Mumbai-born Malaysian denied fuel subsidy payout


Kuala Lumpur : A Malaysian national has been twice denied the fuel subsidy payout given by the government for vehicle owners just because he was born in India.

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Ong Kok Leong, 66, was refused the RM625 ($190) rebate for the two vehicles registered in his name when he tried to claim the payout at a post office in Ipoh last week.

The father of former national swimmers Alan and Cindy, Ong was told that he was not entitled to the rebates since he was born abroad.

“I tried explaining to the clerk that I was born in Bombay (now Mumbai) since my parents fled Malaysia to seek refuge in India during World War II, but to no avail,” Ong, an ethnic Chinese, said Monday.

“I went again the following day and was told by another clerk that they would have to get the green light from the road transport department first,” he added.

An irate Ong claimed he was refused the rebates since the digits indicating where he was born on his MyKad were 71.

“This is totally ridiculous. I have lived in the country since 1945 and I am a Malaysian citizen as proven by my MyKad, the identity card every Malaysian national carries.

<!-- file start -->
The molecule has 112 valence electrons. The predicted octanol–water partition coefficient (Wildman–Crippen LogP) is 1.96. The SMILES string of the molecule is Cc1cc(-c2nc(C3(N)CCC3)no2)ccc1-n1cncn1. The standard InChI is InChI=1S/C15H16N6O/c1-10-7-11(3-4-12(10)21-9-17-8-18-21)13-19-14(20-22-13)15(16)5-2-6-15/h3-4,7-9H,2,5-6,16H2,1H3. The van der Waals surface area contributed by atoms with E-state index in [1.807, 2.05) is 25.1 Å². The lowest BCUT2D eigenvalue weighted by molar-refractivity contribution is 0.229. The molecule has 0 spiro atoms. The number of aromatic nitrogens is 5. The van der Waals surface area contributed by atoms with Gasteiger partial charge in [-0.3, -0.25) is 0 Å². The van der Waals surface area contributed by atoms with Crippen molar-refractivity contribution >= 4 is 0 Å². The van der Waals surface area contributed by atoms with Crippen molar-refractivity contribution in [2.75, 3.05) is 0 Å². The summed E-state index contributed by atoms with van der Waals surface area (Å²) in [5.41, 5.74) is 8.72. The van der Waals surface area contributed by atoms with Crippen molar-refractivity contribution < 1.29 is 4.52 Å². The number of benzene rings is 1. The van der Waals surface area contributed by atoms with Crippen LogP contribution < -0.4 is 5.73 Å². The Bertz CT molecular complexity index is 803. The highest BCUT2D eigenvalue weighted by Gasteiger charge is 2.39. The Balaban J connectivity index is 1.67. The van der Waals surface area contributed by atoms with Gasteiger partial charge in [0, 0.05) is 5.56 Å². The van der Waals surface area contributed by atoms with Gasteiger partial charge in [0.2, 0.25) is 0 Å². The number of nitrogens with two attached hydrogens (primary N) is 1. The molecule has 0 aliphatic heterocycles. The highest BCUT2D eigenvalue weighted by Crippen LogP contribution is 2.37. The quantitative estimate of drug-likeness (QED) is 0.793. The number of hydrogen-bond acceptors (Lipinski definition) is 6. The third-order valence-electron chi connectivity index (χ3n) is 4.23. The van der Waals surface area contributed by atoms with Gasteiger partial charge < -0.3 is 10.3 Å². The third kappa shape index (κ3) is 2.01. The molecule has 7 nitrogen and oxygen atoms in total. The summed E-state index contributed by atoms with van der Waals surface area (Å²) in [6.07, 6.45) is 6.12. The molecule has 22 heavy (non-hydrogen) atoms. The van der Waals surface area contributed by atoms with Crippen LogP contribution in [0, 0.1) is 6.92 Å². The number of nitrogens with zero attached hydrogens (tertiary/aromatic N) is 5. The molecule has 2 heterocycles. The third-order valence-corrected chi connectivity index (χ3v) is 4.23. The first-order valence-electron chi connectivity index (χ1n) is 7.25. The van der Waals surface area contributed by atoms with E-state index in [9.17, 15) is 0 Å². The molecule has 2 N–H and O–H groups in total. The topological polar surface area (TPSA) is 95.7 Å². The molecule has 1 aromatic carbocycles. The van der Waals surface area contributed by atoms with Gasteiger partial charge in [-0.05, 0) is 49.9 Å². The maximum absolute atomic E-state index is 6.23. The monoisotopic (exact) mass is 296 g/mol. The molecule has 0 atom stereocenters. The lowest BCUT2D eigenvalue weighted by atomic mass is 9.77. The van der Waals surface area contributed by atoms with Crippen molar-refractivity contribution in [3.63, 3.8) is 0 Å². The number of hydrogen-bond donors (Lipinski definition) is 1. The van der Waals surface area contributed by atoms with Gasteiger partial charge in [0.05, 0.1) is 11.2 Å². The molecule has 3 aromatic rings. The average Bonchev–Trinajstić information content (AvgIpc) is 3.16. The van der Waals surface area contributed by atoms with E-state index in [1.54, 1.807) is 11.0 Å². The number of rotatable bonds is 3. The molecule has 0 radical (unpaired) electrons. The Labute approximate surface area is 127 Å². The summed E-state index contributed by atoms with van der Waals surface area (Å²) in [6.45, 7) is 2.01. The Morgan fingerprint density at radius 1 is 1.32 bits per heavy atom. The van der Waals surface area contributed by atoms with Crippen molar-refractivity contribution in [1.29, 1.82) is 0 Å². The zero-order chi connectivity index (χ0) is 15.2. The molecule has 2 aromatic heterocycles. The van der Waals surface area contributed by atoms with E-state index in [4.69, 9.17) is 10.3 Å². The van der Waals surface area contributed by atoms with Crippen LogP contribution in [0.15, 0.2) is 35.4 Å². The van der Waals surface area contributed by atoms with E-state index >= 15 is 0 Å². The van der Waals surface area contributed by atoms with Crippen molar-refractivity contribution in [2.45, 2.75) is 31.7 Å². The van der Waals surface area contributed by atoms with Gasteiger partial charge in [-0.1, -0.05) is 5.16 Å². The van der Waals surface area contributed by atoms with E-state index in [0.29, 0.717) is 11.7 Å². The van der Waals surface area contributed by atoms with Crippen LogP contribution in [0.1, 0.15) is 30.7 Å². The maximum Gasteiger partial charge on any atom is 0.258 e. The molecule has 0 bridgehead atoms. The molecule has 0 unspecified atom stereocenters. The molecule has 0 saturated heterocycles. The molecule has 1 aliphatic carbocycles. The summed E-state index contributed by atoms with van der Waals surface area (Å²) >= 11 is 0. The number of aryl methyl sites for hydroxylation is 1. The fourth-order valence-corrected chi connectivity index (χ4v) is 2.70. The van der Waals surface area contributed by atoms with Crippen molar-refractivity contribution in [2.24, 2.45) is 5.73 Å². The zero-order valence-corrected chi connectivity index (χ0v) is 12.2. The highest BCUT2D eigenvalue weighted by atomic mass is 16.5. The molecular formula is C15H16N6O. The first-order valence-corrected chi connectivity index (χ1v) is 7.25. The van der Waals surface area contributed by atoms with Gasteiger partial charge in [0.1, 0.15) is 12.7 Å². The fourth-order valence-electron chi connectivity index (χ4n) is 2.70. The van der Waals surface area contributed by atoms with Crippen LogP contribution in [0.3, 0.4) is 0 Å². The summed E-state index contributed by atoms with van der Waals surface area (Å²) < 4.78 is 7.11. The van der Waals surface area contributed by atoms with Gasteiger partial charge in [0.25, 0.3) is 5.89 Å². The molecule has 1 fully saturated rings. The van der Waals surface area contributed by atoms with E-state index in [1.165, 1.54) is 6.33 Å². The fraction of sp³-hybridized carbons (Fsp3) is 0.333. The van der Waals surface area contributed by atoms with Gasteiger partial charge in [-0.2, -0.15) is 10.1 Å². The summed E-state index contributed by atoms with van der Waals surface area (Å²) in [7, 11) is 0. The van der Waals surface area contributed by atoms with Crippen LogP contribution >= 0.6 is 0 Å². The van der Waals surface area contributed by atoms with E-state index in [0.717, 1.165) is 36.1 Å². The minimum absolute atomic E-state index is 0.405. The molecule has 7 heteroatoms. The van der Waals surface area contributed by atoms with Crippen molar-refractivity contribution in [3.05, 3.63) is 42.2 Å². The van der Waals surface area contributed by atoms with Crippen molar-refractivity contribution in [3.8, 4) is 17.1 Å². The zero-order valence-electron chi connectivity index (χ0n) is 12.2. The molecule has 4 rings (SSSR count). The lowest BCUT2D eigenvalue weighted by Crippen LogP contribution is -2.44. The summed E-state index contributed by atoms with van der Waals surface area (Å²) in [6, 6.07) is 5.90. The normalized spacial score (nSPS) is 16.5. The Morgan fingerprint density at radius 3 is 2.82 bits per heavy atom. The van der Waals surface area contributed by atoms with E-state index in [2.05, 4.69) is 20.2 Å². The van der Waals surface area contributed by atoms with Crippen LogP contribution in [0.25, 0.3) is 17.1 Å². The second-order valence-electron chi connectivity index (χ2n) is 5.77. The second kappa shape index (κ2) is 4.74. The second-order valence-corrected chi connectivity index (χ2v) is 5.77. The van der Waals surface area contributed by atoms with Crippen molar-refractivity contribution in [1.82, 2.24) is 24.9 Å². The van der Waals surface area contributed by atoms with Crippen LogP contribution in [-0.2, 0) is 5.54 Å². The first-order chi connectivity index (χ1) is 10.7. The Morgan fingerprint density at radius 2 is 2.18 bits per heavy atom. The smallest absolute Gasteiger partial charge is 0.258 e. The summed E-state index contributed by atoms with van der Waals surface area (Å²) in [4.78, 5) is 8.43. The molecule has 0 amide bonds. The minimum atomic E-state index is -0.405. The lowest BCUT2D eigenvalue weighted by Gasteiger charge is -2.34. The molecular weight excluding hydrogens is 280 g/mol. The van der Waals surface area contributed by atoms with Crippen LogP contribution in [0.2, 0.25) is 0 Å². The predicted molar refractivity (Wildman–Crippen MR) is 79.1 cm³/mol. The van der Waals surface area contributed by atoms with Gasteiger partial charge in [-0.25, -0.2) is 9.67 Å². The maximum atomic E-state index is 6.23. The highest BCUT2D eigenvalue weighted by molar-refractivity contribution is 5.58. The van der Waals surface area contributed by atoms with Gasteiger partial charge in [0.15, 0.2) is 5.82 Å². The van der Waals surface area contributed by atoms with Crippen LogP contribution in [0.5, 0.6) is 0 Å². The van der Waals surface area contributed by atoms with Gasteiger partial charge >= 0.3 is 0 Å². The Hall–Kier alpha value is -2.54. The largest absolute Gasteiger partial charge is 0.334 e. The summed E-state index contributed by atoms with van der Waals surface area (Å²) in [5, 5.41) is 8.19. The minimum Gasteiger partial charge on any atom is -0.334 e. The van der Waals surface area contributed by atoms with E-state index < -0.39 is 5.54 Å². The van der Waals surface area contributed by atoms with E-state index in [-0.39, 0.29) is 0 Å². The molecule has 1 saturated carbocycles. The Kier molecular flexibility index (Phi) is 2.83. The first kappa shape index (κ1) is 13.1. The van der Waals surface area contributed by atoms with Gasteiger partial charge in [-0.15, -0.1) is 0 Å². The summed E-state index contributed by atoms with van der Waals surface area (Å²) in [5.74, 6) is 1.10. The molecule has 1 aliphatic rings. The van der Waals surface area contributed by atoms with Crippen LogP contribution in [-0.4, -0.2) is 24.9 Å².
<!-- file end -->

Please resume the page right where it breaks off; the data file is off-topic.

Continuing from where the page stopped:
“It is not as if I am a foreigner or a permanent resident,” he said, adding there might be others encountering the same problem.

The rebates are given to the owners of private vehicles with an engine capacity of up to 2,000cc, and pick-up trucks and jeeps up to 2,500cc following the partial removal of fuel subsidies June 4.

A person is allowed to claim rebates for five vehicles.

State road transport department director Mohammed Yasir Mastakim, when contacted by the New Straits Times, said he would send his officers to the post office and clear the matter.

“It must have been some form of misunderstanding. They should have just paid him the rebates when he produced his MyKad,” he said.